Image: Polina Lishko and Ke Xu (UC Berkeley)
The Pew Charitable Trusts has annouced the 2020 grantees of the Pew Innovation Fund which supports research collaborations among alumni of their biomedical programs. This year, six pairs of researchers will partner on some of the most complex questions in human biology and disease. From neuroscience and virology to biophysics and computational biology, the 2020 Innovation Fund teams are combining their expertise to explore a variety of research areas.
Pew Scholars Polina Lishko, from the University of California, Berkeley and Buck Institute for Research on Aging and Ke Xu, from the University of California, Berkeley and a Chan-Zuckerberg Biohub Investigator, will collaborate to investigate the role of steroid hormones in Alzheimer’s, a disease affecting more than 5.8 million Americans aged 65 or older in 2020.
Currently, Alzheimer’s disease disproportionately affects women. Despite extensive research, little is known about why this gender disparity exists. Lishko and Xu have identified a novel steroid receptor that regulates ion channels in the choroid plexus, a brain tissue that controls the flow of cerebrospinal fluid and is regulated by steroid hormones such as progesterone and estrogen—both of which decline with age in women. By dissecting the molecular mechanisms behind progesterone’s role in regulating cerebrospinal fluid in the aging brain, these investigators hope to uncover gender differences in steroid regulation and its role in Alzheimer’s disease.
For 35 years, Pew Charitable Trusts has supported risk-taking and collaboration among its growing network of what is now more than 1,000 biomedical scientists. To commemorate this commitment to interdisciplinary research, Pew launched the Innovation Fund in 2017 to support joint projects among alumni of its biomedical programs in the United States and Latin America.
About the researchers
Polina Lishko (Assistant Professor, Department of Molecular and Cell Biology
Lishko’s current research looks at ways to improve human reproductive health and understand the basic molecular mechanisms underlying the physiology of mammalian fertilization. In particular, her lab is studying the physiology of sperm ion channels, macromolecules essential for proper ion homeostasis, and signal transduction. The aim is that by studying the molecular physiology of human sperm cells we can develop safe unisex contraceptives and much needed diagnostic tests for male fertility.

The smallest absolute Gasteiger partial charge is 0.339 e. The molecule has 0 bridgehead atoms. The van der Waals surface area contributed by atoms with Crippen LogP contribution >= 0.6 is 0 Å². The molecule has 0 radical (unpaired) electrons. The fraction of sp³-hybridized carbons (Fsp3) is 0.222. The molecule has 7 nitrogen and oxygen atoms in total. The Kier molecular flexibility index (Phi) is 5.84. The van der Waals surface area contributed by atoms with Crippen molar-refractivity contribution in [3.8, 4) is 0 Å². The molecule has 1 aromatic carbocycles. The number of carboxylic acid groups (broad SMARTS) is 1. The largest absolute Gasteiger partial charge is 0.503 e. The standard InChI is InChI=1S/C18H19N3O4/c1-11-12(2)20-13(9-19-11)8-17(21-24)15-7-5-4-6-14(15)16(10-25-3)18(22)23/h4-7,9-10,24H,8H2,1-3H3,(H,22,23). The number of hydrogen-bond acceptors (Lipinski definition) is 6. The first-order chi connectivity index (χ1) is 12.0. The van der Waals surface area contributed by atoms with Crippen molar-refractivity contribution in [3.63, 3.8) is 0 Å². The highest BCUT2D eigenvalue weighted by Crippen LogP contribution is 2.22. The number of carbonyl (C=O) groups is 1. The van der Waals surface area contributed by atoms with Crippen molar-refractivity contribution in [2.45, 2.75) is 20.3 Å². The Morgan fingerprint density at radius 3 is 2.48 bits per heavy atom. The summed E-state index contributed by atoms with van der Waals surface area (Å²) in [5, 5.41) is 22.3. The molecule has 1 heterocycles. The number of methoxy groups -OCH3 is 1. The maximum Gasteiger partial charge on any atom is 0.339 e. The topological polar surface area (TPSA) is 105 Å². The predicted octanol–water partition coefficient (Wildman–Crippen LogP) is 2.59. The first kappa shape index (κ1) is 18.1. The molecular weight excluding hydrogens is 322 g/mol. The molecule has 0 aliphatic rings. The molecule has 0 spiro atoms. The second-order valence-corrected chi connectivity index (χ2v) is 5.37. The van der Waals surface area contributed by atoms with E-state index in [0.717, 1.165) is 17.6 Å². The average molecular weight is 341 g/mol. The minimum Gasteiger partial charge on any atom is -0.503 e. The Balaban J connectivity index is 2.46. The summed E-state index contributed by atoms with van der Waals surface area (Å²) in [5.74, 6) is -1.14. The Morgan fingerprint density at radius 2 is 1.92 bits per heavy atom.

Ke Xu (Assistant Professor of Chemistry)
Xu and his research group develop new experimental tools to interrogate biological, chemical, and materials systems at the nanoscale with extraordinary resolution, sensitivity, and functionality. To achieve this, the group takes an interdisciplinary, multidimensional approach that integrates advanced microscopy, spectroscopy, cell biology, and nanotechnology. Recent developments include spectrally resolved and functional super-resolution microscopy, ultrahigh-throughput single-molecule spectroscopy, interference-based microscopy for 2D materials, and uncovering the nanoscale ultrastructure of the membrane cytoskeleton and intracellular vesicles.
About Pew Charitable Trusts
The Pew Charitable Trusts is driven by the power of knowledge to solve today's most challenging problems. We are an independent nonprofit organization – the sole beneficiary of seven individual trusts established between 1948 and 1979 by two sons and two daughters of Sun Oil Company founder Joseph N. Pew and his wife, Mary Anderson Pew.
From its first day in 1948, Pew's founders steeped the new institution with the entrepreneurial and optimistic spirit that characterized their lives. As the country and the world have evolved, we have remained dedicated to our founders' emphasis on innovation. Today, Pew is a global research and public policy organization, still operated as a non-partisan, non-governmental organization dedicated to serving the public.